The day of the first game, as we were sitting in the stands, one of the fathers who had flown in to Las Vegas for the American Legion Regional Championship Games that morning was nice enough to bring copies of the local newspaper from home with him. He brought three copies, one for his family, one for Tighe in the dugout, and one for me.
The newspaper captured a big photo of Tighe in uniform, ball cap slightly askew, smiling brightly. The article featured his pitching, and the interview they did with him was wonderful. At one point in the article, Tighe stated that he owed his success to his Mom. He said I was his best friend, and that I gave him the best advice ever when I said to play to have fun; that when he followed my advice he did well, but when he played just trying to do well, he didn't have fun, and he didn't do as well, either.
That game was a long one. He wasn't supposed to be pitching, but our starter got in big trouble quickly. They brought Tighe in with the bases loaded and already down several runs. He'd be able to tell you how many, but I don't remember. He pitched the rest of the game, even though it went into extra innings. I sat there holding that newspaper for the entire game. I kept rereading the wonderful things they had said about him, and the wonderful things he had said about me. (Actually, I still have that clipping.)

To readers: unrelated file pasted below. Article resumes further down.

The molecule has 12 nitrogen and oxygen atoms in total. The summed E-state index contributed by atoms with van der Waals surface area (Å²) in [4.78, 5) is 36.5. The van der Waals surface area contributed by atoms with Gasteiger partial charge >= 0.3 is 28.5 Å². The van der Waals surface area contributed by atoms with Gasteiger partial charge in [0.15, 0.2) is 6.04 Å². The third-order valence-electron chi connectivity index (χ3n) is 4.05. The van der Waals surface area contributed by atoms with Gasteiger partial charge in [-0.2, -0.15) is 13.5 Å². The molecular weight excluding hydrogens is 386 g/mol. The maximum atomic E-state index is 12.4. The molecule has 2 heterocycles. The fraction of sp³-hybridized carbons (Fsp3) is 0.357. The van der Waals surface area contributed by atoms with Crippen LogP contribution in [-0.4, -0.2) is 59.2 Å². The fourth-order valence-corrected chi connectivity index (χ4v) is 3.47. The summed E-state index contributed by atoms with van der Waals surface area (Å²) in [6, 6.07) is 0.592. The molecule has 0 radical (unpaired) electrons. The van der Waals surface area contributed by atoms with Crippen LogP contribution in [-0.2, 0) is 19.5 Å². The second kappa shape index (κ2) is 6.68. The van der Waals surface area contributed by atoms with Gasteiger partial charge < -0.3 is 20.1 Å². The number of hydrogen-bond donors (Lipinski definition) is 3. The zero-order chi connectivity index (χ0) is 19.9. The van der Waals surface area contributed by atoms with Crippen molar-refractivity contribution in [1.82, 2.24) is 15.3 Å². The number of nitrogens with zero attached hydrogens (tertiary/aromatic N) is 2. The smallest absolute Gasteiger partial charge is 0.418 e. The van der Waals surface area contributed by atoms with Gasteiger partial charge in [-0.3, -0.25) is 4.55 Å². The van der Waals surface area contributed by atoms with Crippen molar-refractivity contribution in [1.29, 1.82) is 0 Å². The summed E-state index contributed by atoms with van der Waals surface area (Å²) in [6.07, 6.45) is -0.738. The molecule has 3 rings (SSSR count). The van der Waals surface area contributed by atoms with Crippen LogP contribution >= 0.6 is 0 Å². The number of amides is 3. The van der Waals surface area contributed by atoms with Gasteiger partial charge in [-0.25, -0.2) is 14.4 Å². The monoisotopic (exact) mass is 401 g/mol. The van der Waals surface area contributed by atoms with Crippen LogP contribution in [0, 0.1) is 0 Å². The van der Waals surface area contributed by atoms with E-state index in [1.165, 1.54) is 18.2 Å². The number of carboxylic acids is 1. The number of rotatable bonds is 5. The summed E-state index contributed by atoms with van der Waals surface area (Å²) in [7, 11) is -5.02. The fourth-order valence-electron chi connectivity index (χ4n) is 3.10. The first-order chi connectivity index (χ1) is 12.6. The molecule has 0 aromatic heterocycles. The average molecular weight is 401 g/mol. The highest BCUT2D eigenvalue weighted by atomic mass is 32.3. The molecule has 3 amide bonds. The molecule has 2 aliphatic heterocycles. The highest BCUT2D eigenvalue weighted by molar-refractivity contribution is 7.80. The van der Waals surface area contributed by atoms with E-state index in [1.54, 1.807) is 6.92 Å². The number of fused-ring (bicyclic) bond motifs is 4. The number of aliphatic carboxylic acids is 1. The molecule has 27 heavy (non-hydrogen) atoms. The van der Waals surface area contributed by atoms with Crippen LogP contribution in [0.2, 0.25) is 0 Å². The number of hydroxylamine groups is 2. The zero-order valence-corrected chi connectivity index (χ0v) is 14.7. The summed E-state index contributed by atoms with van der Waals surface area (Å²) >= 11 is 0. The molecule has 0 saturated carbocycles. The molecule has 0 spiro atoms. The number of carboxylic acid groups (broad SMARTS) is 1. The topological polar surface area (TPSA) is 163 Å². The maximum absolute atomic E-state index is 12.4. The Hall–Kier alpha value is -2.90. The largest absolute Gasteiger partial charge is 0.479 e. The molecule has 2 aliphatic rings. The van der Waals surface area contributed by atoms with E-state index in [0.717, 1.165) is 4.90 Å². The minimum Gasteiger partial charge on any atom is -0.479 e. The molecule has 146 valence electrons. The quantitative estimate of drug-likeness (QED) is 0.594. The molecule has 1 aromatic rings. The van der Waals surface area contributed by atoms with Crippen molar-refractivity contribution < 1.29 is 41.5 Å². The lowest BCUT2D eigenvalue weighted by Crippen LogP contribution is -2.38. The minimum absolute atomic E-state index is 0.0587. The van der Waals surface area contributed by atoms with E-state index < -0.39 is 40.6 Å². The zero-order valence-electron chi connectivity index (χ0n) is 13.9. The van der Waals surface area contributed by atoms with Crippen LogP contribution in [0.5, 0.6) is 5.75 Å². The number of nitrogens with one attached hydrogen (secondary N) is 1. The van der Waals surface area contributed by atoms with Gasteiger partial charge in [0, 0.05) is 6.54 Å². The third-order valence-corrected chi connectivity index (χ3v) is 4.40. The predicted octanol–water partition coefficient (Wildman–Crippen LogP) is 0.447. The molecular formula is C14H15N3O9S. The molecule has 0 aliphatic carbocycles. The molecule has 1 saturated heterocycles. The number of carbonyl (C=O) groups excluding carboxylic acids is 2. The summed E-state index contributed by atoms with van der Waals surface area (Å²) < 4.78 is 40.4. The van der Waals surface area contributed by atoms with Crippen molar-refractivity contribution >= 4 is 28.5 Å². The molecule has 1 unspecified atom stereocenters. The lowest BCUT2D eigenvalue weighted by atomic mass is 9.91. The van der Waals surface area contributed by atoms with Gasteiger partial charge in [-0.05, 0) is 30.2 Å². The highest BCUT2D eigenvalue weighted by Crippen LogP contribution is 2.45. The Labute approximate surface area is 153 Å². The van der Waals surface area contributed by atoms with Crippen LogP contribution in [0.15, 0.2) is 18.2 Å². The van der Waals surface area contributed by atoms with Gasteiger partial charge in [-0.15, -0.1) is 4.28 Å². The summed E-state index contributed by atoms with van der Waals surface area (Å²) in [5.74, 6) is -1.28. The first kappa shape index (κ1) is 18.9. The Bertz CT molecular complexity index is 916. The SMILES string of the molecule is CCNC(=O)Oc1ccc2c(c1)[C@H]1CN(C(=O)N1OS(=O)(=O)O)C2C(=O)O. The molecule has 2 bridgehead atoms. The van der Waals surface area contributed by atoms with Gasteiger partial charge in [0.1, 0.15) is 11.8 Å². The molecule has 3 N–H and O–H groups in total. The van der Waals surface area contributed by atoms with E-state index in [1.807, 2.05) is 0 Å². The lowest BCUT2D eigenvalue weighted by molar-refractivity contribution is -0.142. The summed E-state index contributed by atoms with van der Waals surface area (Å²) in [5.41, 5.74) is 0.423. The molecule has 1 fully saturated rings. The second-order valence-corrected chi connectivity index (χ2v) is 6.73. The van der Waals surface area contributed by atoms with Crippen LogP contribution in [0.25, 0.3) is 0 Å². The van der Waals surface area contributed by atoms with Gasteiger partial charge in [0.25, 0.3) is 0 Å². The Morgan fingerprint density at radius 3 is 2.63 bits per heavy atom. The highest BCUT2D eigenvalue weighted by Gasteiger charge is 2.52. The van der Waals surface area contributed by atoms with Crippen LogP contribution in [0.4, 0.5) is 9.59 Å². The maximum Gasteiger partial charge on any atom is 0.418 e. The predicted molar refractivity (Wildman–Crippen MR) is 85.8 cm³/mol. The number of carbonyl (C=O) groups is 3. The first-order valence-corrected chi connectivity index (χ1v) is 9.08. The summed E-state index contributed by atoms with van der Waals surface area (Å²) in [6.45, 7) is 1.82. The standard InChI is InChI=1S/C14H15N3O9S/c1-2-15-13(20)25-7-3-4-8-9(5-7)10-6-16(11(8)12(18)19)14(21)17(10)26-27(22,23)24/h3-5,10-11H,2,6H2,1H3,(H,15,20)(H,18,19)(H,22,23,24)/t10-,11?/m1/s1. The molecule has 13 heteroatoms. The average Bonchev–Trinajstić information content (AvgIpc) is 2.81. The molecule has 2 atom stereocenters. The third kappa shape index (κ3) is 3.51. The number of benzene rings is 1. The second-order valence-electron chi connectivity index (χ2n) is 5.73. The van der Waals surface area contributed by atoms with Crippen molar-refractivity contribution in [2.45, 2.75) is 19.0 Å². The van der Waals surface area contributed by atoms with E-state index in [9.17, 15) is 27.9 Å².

When he finally threw the last pitch, and our team got the victory, I was ready to talk to him, but I had to wait. First there were the reporters flooding the field. Then there was a line of little kids with their baseballs waiting for signatures from these young World Series game winners. Then they had to get their things out of the dugout. Tighe was always the last duck out of the pond, anyway. Finally he came up the steps. He stopped and looked at me. He looked at the newspaper, clutched in my hand. He came up and put his arms around me. He whispered in my ear.
"Don't believe everything you read in the newspaper."